Herbert, E., Boon, P., Burgin, A.J., Neubauer, S.C., Franklin, R.B., Ardon, M., Hopfensperger, K.N., Lamers, L. and Gell, P. 2015. A global perspective on wetland salinization: Ecological consequences of a growing threat to freshwater wetlands. Ecosphere. 6(10)(206):1-43. (DOI: 10.1890/ES14-00534.1)

Wieski, K. and Pennings, S.C. 2014. Latitudinal variation in resistance and tolerance to herbivory of a salt marsh shrub. Ecography. 37:763-769. (DOI: 10.1111/ecog.00498)

Porubsky, W.P., Joye, S.B., Moore, W.S., Tuncay, K. and Meile, C. 2011. Field measurements and modeling of groundwater flow and biogeochemistry at Moses Hammock, a backbarrier island on the Georgia coast. Biogeochemistry. 104:69-90. (DOI: 10.1007/s10533-010-9484-8)

Meile, C., Porubsky, W.P., Walker, R.L. and Payne, K. 2009. Natural Attenuation Of Nitrogen Loading From Septic Effluents: Spatial And Environmental Controls. Water Research. 44(5):1399-1408. (DOI: 10.1016/j.watres.2009.11.019)

Theses and Dissertations

Jung, Y. 2018. Modeling Growth and Production Dynamics of Spartina Alterniflora. Ph.D. Dissertation. University of Georgia, Athens, GA. 148 pages.

Ledoux, J.G. 2015. Drivers of groundwater flow at a back barrier island - marsh transect in coastal Georgia. M.S. Thesis. The University of Georgia, Athens. 104 pages.

Conference Papers (Peer Reviewed)

Porubsky, W.P. and Meile, C. 2009. Controls on groundwater nutrient mitigation: Natural attenuation of nitrogen loading from septic effluents. In: Hatcher, K.J. (editor). Proceedings of the Georgia Water Resources Conference. Athens, Georgia.

Conference Posters and Presentations

Widney, S., Smith, D., Schubauer-Berigan, J.P., Herbert, E., Desha, J. and Craft, C.B. 2017. Poster: Changes in sediment porewater chemistry in response to simulated seawater intrusion in tidal freshwater marshes, Altamaha River, GA. Society of Wetland Scientists Annual Meeting, June 5-8, San Juan, Puerto Rico.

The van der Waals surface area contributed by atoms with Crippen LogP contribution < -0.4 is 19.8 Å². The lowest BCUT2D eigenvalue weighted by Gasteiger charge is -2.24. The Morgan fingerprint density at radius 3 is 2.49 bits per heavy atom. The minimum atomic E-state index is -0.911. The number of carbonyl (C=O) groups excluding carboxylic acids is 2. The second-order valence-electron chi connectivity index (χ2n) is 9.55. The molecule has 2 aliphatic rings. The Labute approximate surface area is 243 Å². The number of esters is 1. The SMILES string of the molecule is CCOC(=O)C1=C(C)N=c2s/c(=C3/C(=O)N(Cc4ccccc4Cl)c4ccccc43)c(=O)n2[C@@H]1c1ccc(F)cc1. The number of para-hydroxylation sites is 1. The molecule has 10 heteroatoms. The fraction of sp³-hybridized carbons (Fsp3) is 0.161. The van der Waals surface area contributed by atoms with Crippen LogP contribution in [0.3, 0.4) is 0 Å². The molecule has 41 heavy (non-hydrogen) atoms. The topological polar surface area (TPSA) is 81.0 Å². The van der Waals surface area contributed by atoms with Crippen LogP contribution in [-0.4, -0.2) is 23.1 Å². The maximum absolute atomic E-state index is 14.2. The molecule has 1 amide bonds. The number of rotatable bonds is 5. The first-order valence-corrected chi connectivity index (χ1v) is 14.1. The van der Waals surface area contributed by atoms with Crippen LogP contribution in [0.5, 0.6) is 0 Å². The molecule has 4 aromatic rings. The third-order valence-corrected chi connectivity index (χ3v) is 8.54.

Smith, D., Herbert, E., Li, F., Widney, S., Desha, J., Schubauer-Berigan, J.P., Pennings, S.C., Angelini, C., Medeiros, P.M., Byers, J., Alber, M. and Craft, C.B. 2016. Poster: Seawater Addition Long Term Experiment (SALTEx). Georgia Department of Natural Resources Coastal Resources Division 2016 Climate Conference, November 2-3, 2016, Jekyll Island, GA.

Ledoux, J.G., Alexander, C.R. Jr. and Meile, C. 2015. Poster: Groundwater flow at the Georgia coast: Magnitude and drivers across a back barrier island marsh transect. LTER All Scientists Meeting, Aug 30-Sept 2, Estes Park, CO.

Miklesh, D.M., McKnight, C.J., Di Iorio, D. and Meile, C. 2015. Poster: Controls on porewater salinity distributions in a southeastern salt marsh. LTER All Scientists Meeting, Aug 30-Sept 2, Estes Park, CO.

Ledoux, J.G., Alexander, C.R. Jr. and Meile, C. 2014. Poster: Delineating groundwater flow along a marsh transect at a back barrier island on the coast of Georgia. Southeastern Estuarine Research Society Fall meeting, November 6-8, Carolina Beach, NC.

Alexander, C.R. Jr., Alber, M., Hladik, C.M. and Pennings, S.C. 2010. Presentation: Physical-Biological Interactions in Coastal Settings: The Georgia Coastal Ecosystem LTER Example. American Geophysical Union - Meeting of the Americas, 9-13 August 2010, Foz do Iguacu, Brazil.

Alexander, C.R. Jr. 2008. Presentation: Stratigraphic Development of Holocene and Pleistocene Marsh Islands. Tidalites 2008 - Seventh International Conference on Tidal Environments, 25th-27th September, 2008, Qingdao, China.

 
LTER
NSF

This material is based upon work supported by the National Science Foundation under grants OCE-9982133, OCE-0620959 and OCE-1237140. Any opinions, findings, conclusions, or recommendations expressed in the material are those of the author(s) and do not necessarily reflect the views of the National Science Foundation.